Summer Evening and the ML401

Summer Evening and the ML401
Conrail ML401 rolls west through Central New York farm country in Onondaga County, September 1994.

Thursday, February 23, 2017

Fascia and the Creative Process


Long winter evenings - despite many having temperatures akin to April - are good times to make progress on the layout as they allow longer work sessions with the kids going to bed early.  Some of the work sessions recently involved me standing in front of the layout, staring at the areas pictured below, and trying to visualize how the finished product would look given the constraints.

The two levels here are different scenes on the railroad, at different locations - so, while I want the area to look organized, I wanted the fascia to continue to provide a visual cue that the top scene is indeed independent.  Further, since crews need to lean over the bottom level to throw turnouts at Iroquois Paper on the top level, this fascia needed to be extra sturdy as well.

Here's how it turned out:

I use 1/8" tempered hardboard for backdrop and fascia construction.  It is hard and smooth, but flexible so that it can be adapted to the benchwork behind it.  As purchased it is a brown color, seen here after cutting and installation but before paint. 

Layout construction - and all of model railroading - is an interesting juxtaposition of creative processes.  On one side it is very linear and organized.  Mechanical repairs, track laying, wiring, decoder installation - these are all activities that have a defined start and finish, more of a linear approach.  On another side, though, we have a totally different creative process when we are visualizing the layout edge, designing and installing scenery, or applying weathering.  These are much more subjective and decidedly NOT linear, with no definite 'finish' line.  


The shot above does a good job showing the variety of sight lines that come together here, which is a big reason why it took me such a long time to see in my mind.

I decided on a thin strip of fascia on the top level, with a larger one on the bottom, using gentle curves to blend into the larger fascia on the layout edge under the interstate highway scene.  Here's a closer view looking down on the new construction. The image below shows some of the supporting benchwork and bracing - I used a 2x3 stud across the main span, and a smaller 1x2 to the left where less strength was needed, and more clearance helped.


With this fascia installed, the next step is to finish fascia on the last stretch of the layout that remains without it - the new branch line and associated benchwork out of view to the right.  I am hoping to install much of that today and be ready to paint all the new fascia this weekend.   It will be a major visual upgrade and help to inspire scenery construction through the rest of the winter.

All of this is also happening in concert with my family expecting the arrival of our third child any day now.  We will be family of five - a whole new level of chaos!  That promises to stretch layout time, but on the other hand, painting fascia sounds like a fun project for my older two kids.

Never a dull moment here!

~RGDave


Tuesday, February 7, 2017

Constructive Criticism: Upgrading An SD50

Feedback from viewers is a critical part of improving a model.  While constructive criticism is never 'fun' to hear, it is an opportunity to tap the knowledge of others and take advantage of what is essentially free research, with the final goal of a better model.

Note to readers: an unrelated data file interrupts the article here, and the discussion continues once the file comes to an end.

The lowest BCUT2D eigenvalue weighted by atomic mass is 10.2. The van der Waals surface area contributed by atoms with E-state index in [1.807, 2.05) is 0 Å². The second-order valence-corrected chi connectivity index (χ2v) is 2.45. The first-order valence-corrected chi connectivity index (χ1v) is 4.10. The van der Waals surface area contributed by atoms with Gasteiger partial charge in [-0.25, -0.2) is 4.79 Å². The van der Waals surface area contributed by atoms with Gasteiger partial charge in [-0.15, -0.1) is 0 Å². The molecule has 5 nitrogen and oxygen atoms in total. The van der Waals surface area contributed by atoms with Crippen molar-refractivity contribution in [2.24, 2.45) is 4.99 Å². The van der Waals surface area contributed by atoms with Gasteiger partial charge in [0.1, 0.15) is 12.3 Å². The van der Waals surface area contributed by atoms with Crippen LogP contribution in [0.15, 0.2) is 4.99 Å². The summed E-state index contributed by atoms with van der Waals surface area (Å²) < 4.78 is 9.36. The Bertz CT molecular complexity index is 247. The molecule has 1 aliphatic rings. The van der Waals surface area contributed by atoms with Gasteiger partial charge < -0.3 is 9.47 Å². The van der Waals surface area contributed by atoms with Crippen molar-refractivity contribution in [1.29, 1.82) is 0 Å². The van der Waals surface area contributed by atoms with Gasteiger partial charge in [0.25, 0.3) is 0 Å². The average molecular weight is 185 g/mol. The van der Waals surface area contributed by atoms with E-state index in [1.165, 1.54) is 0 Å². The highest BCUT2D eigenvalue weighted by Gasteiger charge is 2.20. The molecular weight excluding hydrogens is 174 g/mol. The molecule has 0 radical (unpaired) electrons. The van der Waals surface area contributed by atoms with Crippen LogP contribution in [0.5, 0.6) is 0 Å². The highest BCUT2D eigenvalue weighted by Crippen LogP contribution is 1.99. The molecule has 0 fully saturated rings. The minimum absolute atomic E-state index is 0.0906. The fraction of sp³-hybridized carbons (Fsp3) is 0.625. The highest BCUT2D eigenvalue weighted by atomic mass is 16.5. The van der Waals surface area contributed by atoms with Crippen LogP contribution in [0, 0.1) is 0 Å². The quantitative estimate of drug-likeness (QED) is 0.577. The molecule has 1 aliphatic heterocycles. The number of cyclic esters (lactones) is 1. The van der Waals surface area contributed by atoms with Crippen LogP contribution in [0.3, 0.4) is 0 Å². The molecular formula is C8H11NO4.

I recently replaced the incandescent bulb headlights with LEDs, and added LED ditch lights to my model of Conrail SD50 #6712.  At the same time I added sound and primed & painted the handrails to better match the color of the body.  I was happy how this turned out, and posted this photo to one of the Conrail modeler groups over on Facebook:


Initial feedback was great!  People liked the work I had put into the stock Athearn model.  It had been released painted in several Conrail paint schemes several years ago.  On the prototype, 6712 was the thirteenth unit delivered, and its original Conrail blue paint was very beaten up by the early 1990's. The SD50's were built around the EMD 645F diesel prime mover, a later version of the tried-and-true 645E in the 3000 horsepower 40-series locomotives.  The 645F ran extra hard, and hot, to develop the additional 600 horsepower over the 40-series.    The paint burned and blistered over the engine block and so many of the 6700's were repainted into Conrail's "Quality" paint job by 1994.

While not a big fan of 'Conrail Quality' lettering, these units were a part of the railroad in 1994 and so I elected to have a few proper units in the fleet.  6712 had been painted in late 1993 or early 1994, allowing me an excuse to run it in new and shiny paint.  I had already added some Conrail-specific details to this one - the correct 'bug-eye' marker lights, the cab signal box, lift rings, etc.  Now, with the ditch light project, I installed the deck-mounted MU cable and plugs.  (Yes, that's the Senior Road Foreman running, I figure he'd like to have had the first run of a freshly rebuilt SD50.)


I decided at this time to also add the brake piping to the trucks:


After a few hours, I quickly got the constructive criticism to which I refer above.  A fellow CR fan commented that the model looked great but that 6712 in this era had a modified snow plow, with edges cut away to avoid obstructions on a rotary dumper at Strawberry Ridge Power Plant in PA.  Whether that is the reason or not, I don't know; but in checking photos online, I learned that I had some more work to do.   Using the photos as a guide I hand-cut the distinctive edges into the stock Athearn plow, finishing the cuts with a jeweler's file set.


The result is just one more thing that makes the model distinctive!  A little feedback can go a long way towards more accurate models if we are open to suggestions.

~RGDave